|M.Sc Student||Abed Al Wahad Ali|
|Subject||The Role of Pregnancy in Promoting Lymphoma Growth and|
|Department||Department of Medicine||Supervisors||Dr. Netanel Horowitz|
|Dr. Tamar Katz|
|Full Thesis text|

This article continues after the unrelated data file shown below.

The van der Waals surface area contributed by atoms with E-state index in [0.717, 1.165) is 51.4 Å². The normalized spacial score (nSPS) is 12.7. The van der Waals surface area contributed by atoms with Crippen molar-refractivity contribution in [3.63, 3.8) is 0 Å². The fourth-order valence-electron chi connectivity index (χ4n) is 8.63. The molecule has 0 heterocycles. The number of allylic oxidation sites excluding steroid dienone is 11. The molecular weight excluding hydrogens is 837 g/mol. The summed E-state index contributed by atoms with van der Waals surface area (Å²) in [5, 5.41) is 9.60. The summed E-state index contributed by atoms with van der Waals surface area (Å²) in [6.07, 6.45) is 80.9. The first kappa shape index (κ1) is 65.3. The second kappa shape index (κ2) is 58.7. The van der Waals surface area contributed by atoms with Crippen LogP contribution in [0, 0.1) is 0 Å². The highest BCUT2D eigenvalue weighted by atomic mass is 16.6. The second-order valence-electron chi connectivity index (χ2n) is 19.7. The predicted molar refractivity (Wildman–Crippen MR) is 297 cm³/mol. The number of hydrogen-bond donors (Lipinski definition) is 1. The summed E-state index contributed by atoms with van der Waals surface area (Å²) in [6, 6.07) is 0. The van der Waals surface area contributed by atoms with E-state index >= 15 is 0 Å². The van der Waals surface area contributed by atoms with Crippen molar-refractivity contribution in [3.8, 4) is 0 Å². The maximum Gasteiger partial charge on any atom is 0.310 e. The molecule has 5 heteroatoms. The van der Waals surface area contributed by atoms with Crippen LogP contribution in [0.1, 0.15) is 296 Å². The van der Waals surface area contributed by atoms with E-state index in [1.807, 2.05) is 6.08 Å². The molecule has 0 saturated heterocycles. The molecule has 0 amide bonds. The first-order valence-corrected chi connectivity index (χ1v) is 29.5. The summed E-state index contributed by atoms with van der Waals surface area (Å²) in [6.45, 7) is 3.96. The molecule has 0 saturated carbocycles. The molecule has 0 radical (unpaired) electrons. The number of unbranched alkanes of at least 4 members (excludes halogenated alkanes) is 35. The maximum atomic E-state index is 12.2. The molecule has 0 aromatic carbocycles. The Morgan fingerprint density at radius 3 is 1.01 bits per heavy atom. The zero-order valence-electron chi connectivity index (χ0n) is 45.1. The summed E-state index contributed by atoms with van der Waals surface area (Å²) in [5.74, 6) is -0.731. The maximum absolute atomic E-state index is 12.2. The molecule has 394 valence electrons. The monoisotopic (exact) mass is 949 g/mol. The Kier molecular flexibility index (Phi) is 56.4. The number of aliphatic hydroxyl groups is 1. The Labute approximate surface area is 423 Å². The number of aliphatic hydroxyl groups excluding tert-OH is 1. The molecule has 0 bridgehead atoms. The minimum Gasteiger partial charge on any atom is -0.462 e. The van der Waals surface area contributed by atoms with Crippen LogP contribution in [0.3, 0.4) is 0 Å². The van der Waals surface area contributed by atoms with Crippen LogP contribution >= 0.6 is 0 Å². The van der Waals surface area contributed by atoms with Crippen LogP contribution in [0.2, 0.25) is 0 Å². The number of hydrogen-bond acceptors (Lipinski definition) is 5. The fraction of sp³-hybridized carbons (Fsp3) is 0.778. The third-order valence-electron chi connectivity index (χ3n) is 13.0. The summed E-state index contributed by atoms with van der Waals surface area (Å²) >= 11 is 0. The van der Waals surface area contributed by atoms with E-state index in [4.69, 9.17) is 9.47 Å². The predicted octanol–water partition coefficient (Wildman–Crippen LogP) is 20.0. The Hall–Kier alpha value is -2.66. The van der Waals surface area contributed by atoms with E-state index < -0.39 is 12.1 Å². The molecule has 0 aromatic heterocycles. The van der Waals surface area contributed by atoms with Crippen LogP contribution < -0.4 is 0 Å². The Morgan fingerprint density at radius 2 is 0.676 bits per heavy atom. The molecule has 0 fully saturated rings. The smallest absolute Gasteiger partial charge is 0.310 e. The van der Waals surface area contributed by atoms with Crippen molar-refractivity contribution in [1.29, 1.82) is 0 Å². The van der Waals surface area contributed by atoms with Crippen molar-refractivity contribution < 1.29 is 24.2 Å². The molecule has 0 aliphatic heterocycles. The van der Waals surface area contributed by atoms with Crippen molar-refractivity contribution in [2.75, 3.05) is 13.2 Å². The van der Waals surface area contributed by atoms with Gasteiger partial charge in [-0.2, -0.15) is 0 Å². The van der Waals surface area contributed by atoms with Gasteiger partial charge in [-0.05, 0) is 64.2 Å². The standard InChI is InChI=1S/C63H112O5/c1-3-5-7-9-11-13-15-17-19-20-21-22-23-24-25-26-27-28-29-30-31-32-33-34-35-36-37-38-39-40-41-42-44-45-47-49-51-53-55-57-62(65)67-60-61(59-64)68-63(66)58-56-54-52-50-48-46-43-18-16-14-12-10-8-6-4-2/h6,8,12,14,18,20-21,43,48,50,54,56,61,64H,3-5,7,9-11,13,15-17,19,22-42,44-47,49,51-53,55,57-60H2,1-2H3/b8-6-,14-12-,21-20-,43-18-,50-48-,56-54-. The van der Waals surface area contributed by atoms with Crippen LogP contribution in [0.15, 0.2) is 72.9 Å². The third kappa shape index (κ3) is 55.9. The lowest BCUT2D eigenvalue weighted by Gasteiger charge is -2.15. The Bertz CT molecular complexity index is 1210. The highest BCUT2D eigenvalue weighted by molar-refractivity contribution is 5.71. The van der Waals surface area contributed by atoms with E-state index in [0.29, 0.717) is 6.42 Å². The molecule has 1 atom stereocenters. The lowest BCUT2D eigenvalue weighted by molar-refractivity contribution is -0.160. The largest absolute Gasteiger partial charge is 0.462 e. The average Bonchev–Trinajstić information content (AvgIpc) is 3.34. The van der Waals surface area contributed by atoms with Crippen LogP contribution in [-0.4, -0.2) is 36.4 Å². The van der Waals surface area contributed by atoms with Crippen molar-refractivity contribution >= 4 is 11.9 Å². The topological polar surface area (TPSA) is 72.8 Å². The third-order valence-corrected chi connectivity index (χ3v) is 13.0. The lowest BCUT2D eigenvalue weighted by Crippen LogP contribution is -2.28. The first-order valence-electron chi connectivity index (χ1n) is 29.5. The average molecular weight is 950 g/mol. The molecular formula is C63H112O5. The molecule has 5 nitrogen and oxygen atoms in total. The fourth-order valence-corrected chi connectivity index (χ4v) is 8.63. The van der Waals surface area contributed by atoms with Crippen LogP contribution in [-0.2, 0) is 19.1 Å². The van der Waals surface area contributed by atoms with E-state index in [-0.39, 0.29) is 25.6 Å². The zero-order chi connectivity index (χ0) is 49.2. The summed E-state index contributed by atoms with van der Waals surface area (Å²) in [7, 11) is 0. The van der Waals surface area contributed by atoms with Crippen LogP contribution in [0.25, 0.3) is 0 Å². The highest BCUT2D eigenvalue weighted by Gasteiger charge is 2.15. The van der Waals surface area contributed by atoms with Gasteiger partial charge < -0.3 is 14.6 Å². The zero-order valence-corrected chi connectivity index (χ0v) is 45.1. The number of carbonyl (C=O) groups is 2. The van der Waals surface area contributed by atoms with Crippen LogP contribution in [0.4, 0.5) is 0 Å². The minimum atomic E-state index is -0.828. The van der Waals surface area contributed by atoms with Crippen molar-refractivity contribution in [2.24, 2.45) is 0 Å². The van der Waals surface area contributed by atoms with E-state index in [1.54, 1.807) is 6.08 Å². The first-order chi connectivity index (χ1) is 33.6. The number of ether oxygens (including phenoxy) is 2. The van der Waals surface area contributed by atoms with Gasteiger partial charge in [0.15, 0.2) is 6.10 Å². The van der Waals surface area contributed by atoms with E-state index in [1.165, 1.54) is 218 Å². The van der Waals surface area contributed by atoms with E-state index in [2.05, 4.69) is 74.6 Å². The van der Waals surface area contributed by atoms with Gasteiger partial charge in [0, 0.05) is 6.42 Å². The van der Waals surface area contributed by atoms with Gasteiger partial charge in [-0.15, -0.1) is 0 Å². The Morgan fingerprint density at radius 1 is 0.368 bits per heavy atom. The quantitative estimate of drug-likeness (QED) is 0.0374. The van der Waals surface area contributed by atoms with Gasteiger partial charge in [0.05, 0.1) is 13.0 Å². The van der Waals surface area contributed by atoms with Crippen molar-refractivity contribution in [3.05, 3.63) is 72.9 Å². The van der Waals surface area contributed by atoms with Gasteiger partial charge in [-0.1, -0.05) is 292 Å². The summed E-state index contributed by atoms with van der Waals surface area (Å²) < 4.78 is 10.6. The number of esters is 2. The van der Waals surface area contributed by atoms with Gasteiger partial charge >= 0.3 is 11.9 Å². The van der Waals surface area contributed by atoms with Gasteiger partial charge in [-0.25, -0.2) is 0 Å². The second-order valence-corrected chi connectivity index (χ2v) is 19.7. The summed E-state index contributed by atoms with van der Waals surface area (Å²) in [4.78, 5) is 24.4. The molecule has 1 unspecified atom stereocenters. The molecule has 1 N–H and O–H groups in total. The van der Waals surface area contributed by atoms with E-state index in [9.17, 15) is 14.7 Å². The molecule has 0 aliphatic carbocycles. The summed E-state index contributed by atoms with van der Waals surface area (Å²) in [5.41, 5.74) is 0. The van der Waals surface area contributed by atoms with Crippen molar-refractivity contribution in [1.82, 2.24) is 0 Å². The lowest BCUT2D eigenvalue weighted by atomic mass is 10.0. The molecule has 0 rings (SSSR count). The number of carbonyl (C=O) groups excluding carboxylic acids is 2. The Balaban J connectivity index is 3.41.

Lymphoma is the most common hematological cancer reported during pregnancy. Recent data suggest that unlike lymphoma occurring outside of pregnancy, pregnancy-associated lymphoma is characterized by an excessive involvement of reproductive organs, advanced disease stage at diagnosis and an aggressive course, potentially leading to a high death rate of mothers. Several mechanisms may be responsible for lymphoma progression during pregnancy. High levels of sex hormones could diminish immune activity, while the expression of hormone receptors on lymphoma cells may facilitate migration of cancer cells to reproductive organs and affect disease aggressiveness. The microenvironment, protecting tumor cells from immune surveillance and chemotherapy, may promote growth of lymphoma cell. Sex hormones may alter the function of several cellular components composing tumor microenvironment, thereby, directly or indirectly contributing to homing, survival and growth of tumor cells. We hypothesize that pregnancy induced hormonal environment is an important mediator in the interaction between lymphoma cells and cells surrounding them. This process may be a potent contributor to the growth and progress of lymphoma developing during pregnancy. Our results have demonstrated that in in-vivo model; pregnant mice showed accelerated tumor growth following lymphoma inoculation compared to non-pregnant mice. In In-vitro experiments, several lymphoma cell lines, as well as lymph node stromal cell line exhibit sex hormone receptors which are induced by pregnancy. Treatment of lymphoma cells with estrogen resulted in an increase in cell proliferation that was seen in two of three examined lymphoma cell lines and was mediated by estrogen receptor α and β. Estrogen also induced the expression of VEGFs in lymphoma and lymph node stromal cells and their receptor in lymphoma cells. MMPs expression was also increased in lymphoma and lymph node stromal cells in response to E2 treatment. Progesterone almost had no effect on lymphoma cells proliferation, viability and migration when administered alone. These findings support our hypothesis that pregnancy facilitates lymphoma growth and aggressiveness, suggesting that estrogen partially responsible for lymphoma progression by affecting lymphoma cells and cells in their surrounding that take an active role in lymphoma growth.